What do the universe, galaxy, Sun, Earth, and state formation have in common? In this episode John discusses Big History and how it can help better define state formation.
Opium Wars and Peace
What if we were to tell you that the Opium Wars weren't really about opium but rather about trade, tea, and silver? And what if one of the companies that began trading opium in the mid-nineteenth century is on the London Stock Exchange today? In this episode, we explore the opium trade and how it led to open markets and the collapse of the Qing dynasty.
Following the most recent referendum on Scottish independence, it's a perfect time to reflect on the origins of Scotland. What does the murder of John Comyn by Robert Bruce in 1306 tell us about medieval Scotland? How has history been rewritten to stress nationalist narratives? And did anyone really care about Scotland as a country or state in the early fourteenth century? All this and a murder most foul. Or moderately foul. Or perfectly justified. It's all very Scottish. But somebody was murdered and this week John takes a stab at addressing the formation of Scotland under Robert Bruce in the fourteenth century.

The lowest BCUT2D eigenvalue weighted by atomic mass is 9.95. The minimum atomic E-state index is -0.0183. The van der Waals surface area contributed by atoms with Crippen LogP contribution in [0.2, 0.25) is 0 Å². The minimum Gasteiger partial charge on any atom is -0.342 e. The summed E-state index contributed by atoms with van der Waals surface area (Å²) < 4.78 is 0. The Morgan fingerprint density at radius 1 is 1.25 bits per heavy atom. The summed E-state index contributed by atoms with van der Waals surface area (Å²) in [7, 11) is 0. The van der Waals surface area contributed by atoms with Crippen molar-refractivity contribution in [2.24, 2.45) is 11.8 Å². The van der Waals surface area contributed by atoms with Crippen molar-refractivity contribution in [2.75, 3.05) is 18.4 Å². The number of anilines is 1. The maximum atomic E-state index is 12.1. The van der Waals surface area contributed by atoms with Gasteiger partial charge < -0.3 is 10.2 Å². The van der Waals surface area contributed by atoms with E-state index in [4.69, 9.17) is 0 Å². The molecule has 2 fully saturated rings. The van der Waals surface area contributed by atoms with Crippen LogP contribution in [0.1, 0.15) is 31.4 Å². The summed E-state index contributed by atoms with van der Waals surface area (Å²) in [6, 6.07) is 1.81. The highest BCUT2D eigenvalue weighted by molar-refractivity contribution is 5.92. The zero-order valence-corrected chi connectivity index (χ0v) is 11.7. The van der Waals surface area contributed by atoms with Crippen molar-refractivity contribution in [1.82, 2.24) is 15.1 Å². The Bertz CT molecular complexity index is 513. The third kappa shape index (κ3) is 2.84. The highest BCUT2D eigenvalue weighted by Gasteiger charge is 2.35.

Alcibiades: The Bad Boy of Athens
A student of Socrates, a friend of kings, a general and pirate, Alcibiades defies definition. He argued for a more aggressive policy against the Spartans only to later serve as one of their trusted advisers. He left Sparta to live in Persia where he subverted both Spartan and Athenian interests. Join as we explore how this rogue challenged democracy, governments and identity in Classical Athens.
Lionheart on Crusade
Richard the Lionheart hardly seems like a footnote in history. He is celebrated as a great warrior king and is commemorated in just about every film version of Robin Hood. Yet he has become so mythologized that his actual deeds have become obscured. This podcast will look at contemporary sources to re-construct Richard's journey and attempt to retake Jerusalem.
What can the experience of one family tell us about authority in early modern Ireland? Quite a bit! John will discuss how the many wives, many children and many subsequent problems of the earls of Clannrickard illustrate the complexity of authority in early modern Irish society.
How did Hernán Cortés and his “300” soldiers topple the Aztecs? What motivated these conquistadores, and what legal justifications did they use to legitimize this conquest? Find the answer to these questions and more as we explore the clashing of the Aztec and Spanish empires.
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